For many years, the idea of cultural evolution was very important to me. As a teenager, I watched on TV while civil rights workers were beaten beause they demanded equal rights for blacks in the American south and elsewhere. My understanding was that those stirring and dangerous efforts represented a change in how people thought about relations between the races in America. This was a change for the better, this was progress.
As years went by, I saw more progress at work in other emancipatory movements, including women’s rights, gay and lesbian rights, Native American rights, differently abled peoples’ rights, animal rights, and even rights–or at least moral standing–for natural phenomena like trees, wildlife, and even ecosystems. These were heady times in the 1970s and 1980s. Progressive movements were making significant headway against traditional ways thinking and the institutions associated with them. In my philosophical research I was attracted to Hegel’s view that the development of human consciousness is helping to make possible the development of divine consciousness.
A backlash arose against the idea that consciousness, culture, and society could develop. Multiculturalists depicted that idea as an ideology aimed at imposing white, male, Eurocentric views in ways that ignored difference. Like many environmentalists, I was also suspicious of progressive ideals that justified the exploitation of nature. Continued reflection, however, ultimately reinforced my conviction that things are in fact getting better. Despite its dark side, modernity does open up possibilities closed off to people in traditional cultures. Likewise, Green/postmodern consciousness takes a step beyond modernity, by including nature as a domain worthy of respect, rather than merely as raw material for modern industry.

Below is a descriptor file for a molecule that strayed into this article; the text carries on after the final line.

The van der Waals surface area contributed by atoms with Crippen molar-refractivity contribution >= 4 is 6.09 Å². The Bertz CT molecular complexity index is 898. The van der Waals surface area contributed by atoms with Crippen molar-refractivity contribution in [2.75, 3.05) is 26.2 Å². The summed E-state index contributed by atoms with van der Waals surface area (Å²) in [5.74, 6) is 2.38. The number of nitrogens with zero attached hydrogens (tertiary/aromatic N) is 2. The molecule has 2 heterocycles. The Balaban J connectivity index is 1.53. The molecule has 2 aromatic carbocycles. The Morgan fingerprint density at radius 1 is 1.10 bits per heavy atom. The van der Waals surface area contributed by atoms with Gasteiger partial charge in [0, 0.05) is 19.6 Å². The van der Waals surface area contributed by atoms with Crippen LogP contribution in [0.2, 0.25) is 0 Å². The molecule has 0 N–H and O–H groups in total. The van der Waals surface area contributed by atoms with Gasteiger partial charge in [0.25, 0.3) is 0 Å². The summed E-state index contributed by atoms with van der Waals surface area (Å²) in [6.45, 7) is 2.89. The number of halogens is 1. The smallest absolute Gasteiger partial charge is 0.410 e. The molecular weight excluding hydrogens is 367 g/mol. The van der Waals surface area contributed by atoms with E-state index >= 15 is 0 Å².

I am very pleased to be associated with ICE, which proposes to use the idea of cultural evolution to identify and to help resolve current socio-political sticking points, as in the climate change debate and in the current political stalemate in Washington. Crucial to this educational process is to encourage and to enable people, for instance, modernists and postmodern/Greens to appreciate the importance of understanding and appreciating the value that each side promotes. We will also remind people that those evolving from one cultural mode to another tend to dissociate themselves from the previous mode, as when moderns exhibit such scorn for traditional belief systems. We offer to moderns the possibility of acknowledging and integrating what remains valuable about traditional culture and consciousness, just as we offer Greens/postmoderns the same possibility with regard to modern consciousness and culture.
Like my colleagues, I look forward to meeting and learning from the many people whom we hope will share our vision that cultural evolution takes place, and that understanding this fact can make a world of difference when addressing complex cultural and social problems.